Select Bibliography

  • Tasmanian Cyclopedia, vol 1 (Hob, 1900)
  • L. Norman, Pioneer Shipping in Tasmania (Hob, 1938)
  • Marine Board of Hobart, One Hundred Years 1858-1958 (Hob, 1958)
  • E. M. Dollery, ‘The Chiniquy Riots, Hobart’, Papers and Proceedings (Tasmanian Historical Research Association), vol 9, no 4, Mar 1962, pp 118-44
  • Mercury (Hobart), May 1917, Feb 1924, Oct 1933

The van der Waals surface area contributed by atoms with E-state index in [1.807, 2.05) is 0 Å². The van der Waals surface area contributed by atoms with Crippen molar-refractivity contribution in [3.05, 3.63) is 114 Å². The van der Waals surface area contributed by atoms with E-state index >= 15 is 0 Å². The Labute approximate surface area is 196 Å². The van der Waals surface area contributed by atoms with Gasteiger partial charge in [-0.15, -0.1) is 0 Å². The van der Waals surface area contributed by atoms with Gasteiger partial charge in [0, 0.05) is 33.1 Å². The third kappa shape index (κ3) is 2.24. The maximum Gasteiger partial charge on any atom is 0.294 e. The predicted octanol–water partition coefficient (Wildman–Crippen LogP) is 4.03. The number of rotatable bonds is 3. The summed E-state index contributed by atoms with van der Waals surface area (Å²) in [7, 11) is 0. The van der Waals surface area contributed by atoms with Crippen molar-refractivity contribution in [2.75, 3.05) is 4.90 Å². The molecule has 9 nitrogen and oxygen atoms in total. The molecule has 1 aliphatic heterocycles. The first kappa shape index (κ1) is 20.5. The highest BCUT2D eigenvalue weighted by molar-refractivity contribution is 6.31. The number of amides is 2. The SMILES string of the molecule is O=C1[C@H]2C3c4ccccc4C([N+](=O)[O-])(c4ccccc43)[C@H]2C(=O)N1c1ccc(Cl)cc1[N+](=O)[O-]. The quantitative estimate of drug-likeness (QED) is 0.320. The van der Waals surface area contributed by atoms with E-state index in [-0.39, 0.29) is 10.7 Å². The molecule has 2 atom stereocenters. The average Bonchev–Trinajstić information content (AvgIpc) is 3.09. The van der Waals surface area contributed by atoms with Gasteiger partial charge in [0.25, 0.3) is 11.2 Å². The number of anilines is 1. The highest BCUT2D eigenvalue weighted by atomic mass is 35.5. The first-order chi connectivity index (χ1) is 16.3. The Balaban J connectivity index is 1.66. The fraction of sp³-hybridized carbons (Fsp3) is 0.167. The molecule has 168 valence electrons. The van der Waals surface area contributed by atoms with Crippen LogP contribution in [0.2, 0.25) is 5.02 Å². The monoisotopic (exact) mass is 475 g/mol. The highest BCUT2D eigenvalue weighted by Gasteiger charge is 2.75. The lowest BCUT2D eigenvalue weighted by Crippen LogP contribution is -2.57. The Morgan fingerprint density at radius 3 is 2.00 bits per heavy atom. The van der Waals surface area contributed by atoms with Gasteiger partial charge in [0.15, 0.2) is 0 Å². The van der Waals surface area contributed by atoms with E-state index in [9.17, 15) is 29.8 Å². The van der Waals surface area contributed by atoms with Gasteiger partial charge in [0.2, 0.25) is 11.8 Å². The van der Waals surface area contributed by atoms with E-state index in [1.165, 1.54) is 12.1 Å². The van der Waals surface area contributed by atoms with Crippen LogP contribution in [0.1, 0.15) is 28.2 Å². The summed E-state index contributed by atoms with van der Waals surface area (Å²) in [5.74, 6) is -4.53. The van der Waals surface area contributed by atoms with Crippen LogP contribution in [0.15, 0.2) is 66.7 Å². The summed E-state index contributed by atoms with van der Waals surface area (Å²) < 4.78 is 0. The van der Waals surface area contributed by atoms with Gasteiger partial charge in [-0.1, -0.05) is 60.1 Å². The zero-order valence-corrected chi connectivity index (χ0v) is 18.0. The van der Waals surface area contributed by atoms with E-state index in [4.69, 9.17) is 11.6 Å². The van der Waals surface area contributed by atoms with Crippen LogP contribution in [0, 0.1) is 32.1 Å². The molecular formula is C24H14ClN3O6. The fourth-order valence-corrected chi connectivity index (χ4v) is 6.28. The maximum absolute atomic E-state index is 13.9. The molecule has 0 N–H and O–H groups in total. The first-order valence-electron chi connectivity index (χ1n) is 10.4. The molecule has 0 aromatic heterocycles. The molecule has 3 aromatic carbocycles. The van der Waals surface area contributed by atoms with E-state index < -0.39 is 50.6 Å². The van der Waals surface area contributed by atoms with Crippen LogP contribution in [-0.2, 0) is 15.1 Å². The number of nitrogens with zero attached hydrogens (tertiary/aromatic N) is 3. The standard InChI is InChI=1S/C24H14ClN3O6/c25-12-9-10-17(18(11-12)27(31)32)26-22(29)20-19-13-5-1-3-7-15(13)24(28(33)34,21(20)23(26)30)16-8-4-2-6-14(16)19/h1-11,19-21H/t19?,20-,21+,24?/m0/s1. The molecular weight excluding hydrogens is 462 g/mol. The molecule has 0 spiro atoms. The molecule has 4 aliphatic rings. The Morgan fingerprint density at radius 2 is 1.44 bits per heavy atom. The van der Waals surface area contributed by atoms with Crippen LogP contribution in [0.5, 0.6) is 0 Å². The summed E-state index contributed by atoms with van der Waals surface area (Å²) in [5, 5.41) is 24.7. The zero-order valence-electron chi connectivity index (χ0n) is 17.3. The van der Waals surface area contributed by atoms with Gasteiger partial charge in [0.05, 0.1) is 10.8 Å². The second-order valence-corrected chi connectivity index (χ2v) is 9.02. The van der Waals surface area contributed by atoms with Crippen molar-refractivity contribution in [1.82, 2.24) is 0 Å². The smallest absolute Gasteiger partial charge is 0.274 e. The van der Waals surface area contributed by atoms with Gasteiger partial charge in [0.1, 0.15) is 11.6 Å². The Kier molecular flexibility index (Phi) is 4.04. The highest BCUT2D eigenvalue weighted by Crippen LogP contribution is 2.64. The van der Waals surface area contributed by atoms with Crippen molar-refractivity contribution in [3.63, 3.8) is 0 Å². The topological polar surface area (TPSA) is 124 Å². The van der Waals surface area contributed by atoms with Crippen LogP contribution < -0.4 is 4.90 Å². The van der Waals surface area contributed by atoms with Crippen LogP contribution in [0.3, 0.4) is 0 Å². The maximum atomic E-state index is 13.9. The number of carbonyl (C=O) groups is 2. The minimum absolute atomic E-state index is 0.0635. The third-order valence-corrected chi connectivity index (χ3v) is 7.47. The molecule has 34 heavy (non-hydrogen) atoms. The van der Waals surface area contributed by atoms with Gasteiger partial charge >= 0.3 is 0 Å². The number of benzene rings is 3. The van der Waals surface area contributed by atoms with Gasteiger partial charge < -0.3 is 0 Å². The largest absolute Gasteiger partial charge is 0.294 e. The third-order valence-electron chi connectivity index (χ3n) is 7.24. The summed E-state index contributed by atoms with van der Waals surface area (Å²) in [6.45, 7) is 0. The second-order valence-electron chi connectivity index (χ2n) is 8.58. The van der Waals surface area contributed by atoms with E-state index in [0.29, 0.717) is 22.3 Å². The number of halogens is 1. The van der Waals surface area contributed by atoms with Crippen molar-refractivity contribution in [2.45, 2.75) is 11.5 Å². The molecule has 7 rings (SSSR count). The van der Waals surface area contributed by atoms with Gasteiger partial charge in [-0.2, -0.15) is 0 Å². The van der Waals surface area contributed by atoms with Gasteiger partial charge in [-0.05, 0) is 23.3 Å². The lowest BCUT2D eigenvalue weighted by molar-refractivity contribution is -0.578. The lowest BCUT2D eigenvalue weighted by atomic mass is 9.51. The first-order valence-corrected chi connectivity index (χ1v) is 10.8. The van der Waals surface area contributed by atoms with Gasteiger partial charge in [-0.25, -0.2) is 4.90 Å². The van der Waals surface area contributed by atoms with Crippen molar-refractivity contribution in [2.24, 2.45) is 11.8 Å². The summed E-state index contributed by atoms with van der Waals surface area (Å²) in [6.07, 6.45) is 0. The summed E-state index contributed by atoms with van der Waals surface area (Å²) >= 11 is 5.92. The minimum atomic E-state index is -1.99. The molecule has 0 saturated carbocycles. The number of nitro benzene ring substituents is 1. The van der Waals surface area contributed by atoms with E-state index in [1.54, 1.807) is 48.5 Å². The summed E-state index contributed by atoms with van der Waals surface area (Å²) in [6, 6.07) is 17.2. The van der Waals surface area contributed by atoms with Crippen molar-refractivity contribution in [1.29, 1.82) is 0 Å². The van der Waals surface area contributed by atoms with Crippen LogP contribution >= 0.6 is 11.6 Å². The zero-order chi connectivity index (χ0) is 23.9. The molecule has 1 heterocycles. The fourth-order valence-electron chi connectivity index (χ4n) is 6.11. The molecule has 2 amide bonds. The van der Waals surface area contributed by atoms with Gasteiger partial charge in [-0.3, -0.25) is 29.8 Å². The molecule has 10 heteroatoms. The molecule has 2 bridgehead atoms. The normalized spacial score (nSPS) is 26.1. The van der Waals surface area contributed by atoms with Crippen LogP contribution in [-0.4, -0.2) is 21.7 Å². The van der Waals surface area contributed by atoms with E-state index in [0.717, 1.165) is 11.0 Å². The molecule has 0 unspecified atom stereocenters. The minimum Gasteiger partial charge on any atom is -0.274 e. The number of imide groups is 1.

• family papers (privately held).

Citation details

E. R. Pretyman, 'Burgess, William Henry (1847–1917)', Australian Dictionary of Biography, National Centre of Biography, Australian National University,, published first in hardcopy 1969, accessed online 21 May 2024.

This article was published in hardcopy in Australian Dictionary of Biography, Volume 3, (Melbourne University Press), 1969

View the front pages for Volume 3